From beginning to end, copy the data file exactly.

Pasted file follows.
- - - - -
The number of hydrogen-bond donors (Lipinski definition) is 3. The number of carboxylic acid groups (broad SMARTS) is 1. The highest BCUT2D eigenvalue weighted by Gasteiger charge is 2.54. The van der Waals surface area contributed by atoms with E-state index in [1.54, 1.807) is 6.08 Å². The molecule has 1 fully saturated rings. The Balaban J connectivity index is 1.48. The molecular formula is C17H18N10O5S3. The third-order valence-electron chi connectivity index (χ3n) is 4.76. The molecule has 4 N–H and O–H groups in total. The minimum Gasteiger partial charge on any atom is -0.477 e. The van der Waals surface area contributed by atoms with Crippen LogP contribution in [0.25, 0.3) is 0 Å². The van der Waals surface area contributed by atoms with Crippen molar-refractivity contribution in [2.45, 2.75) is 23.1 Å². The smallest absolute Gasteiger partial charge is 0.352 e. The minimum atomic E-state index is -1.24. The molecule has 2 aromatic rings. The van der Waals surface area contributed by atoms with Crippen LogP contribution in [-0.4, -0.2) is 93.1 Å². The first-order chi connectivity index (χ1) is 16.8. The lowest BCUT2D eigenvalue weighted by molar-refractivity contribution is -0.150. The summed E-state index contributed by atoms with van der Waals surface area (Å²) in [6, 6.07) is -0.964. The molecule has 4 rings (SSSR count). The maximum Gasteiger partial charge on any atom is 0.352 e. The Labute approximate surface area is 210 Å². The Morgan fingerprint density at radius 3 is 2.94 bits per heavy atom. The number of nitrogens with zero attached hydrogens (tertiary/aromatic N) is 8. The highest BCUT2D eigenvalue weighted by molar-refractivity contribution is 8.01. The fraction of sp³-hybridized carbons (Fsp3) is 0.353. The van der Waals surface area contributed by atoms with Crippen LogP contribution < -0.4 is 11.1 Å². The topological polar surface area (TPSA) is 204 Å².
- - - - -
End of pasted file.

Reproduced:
The number of hydrogen-bond donors (Lipinski definition) is 3. The number of carboxylic acid groups (broad SMARTS) is 1. The highest BCUT2D eigenvalue weighted by Gasteiger charge is 2.54. The van der Waals surface area contributed by atoms with E-state index in [1.54, 1.807) is 6.08 Å². The molecule has 1 fully saturated rings. The Balaban J connectivity index is 1.48. The molecular formula is C17H18N10O5S3. The third-order valence-electron chi connectivity index (χ3n) is 4.76. The molecule has 4 N–H and O–H groups in total. The minimum Gasteiger partial charge on any atom is -0.477 e. The van der Waals surface area contributed by atoms with Crippen LogP contribution in [0.25, 0.3) is 0 Å². The van der Waals surface area contributed by atoms with Crippen molar-refractivity contribution in [2.45, 2.75) is 23.1 Å². The smallest absolute Gasteiger partial charge is 0.352 e. The minimum atomic E-state index is -1.24. The molecule has 2 aromatic rings. The van der Waals surface area contributed by atoms with Crippen LogP contribution in [-0.4, -0.2) is 93.1 Å². The first-order chi connectivity index (χ1) is 16.8. The lowest BCUT2D eigenvalue weighted by molar-refractivity contribution is -0.150. The summed E-state index contributed by atoms with van der Waals surface area (Å²) in [6, 6.07) is -0.964. The molecule has 4 rings (SSSR count). The maximum Gasteiger partial charge on any atom is 0.352 e. The Labute approximate surface area is 210 Å². The Morgan fingerprint density at radius 3 is 2.94 bits per heavy atom. The number of nitrogens with zero attached hydrogens (tertiary/aromatic N) is 8. The highest BCUT2D eigenvalue weighted by molar-refractivity contribution is 8.01. The fraction of sp³-hybridized carbons (Fsp3) is 0.353. The van der Waals surface area contributed by atoms with Crippen LogP contribution < -0.4 is 11.1 Å². The topological polar surface area (TPSA) is 204 Å².